Goal: use logical volumes on a KVM host as virtual disks on KVM guests. The key in achieving the goal is to define a logical volume pool and then let libvirtd allocate virtual volumes for guests from that pool. The logical volume pool will be backed up by a LVM logical volume group.
Create a volume group for the logical volume pool. If you already have one, you can use it and skip this step.
vgcreate 'virtvg' '/dev/virtpv' # substitute /dev/virtpv with any block device suitable for your needs
Define a volume pool and make it start automatically when libvirtd starts so that it is always availabe for your guests.
virsh 'pool-define-as' \ --name 'virtvg' \ --type 'logical' \ --source-format 'lvm2' \ --target '/dev/virtvg' virsh 'pool-autostart' 'virtvg' virsh 'pool-start' 'virtvg'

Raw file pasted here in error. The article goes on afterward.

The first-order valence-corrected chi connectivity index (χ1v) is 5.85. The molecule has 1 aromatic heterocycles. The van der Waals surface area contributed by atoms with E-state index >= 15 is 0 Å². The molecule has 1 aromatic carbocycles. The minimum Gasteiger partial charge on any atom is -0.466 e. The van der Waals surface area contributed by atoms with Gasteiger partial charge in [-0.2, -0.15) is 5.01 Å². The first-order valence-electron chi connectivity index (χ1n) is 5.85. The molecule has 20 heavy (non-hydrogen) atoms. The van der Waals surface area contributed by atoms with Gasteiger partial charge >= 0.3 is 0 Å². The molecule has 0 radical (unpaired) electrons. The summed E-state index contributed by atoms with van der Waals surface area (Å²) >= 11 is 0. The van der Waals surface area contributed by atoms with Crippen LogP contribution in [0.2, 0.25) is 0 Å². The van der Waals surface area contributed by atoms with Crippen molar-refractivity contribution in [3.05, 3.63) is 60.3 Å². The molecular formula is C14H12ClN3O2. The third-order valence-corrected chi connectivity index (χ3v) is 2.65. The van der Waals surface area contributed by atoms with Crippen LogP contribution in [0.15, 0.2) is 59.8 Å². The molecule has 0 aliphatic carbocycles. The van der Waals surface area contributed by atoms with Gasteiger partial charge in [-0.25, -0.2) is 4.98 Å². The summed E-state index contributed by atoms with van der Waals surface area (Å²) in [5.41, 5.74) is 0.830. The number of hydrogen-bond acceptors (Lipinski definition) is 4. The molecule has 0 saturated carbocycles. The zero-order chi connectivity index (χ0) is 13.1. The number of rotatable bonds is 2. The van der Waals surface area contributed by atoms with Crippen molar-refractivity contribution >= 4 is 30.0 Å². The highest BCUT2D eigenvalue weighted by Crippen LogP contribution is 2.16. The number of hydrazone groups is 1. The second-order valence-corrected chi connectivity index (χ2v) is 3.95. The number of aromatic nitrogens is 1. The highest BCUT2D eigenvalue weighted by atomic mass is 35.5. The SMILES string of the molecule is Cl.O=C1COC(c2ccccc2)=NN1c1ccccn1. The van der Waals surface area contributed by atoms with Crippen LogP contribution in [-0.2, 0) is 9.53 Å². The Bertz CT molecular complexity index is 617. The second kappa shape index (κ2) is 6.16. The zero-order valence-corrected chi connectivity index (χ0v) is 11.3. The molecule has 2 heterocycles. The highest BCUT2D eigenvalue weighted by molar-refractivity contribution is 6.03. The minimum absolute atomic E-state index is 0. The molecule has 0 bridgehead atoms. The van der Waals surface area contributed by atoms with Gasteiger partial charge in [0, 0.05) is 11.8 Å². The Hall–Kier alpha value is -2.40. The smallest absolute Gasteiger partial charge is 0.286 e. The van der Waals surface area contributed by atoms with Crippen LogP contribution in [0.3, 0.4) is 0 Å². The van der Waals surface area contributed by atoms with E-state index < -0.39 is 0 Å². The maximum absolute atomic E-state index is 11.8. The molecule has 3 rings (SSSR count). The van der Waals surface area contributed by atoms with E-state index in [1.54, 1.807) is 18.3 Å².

Start the default network device:
virsh 'net-start' 'default'
Install a guest machine which uses a virtual volume from the newly created pool. If you would like to provide multiple volumes for your guest, just provide multiple --disk arguments. Note that the size of each volume must be explicitly given.
virt-install \ --hvm \ --name 'myvirtwheezy' \ --ram '1024' \ --disk 'pool=virtvg,bus=virtio,size=12' \ --network 'network=default,model=virtio' \ --os-type 'linux' \ --location 'http://ftp.fi.debian.org/debian/dists/wheezy/main/installer-amd64/'
From the guest's point of view, the logical volume (/dev/virtg/myvirtwheezy.img1) in host's virtvg volume group looks like an ordinary virtual volume (/dev/vda). The guest is free to use it as it sees appropriate, even managing it with LVM. Which would result in a nested LVM, extremly useful for creating runtime-resizable guests.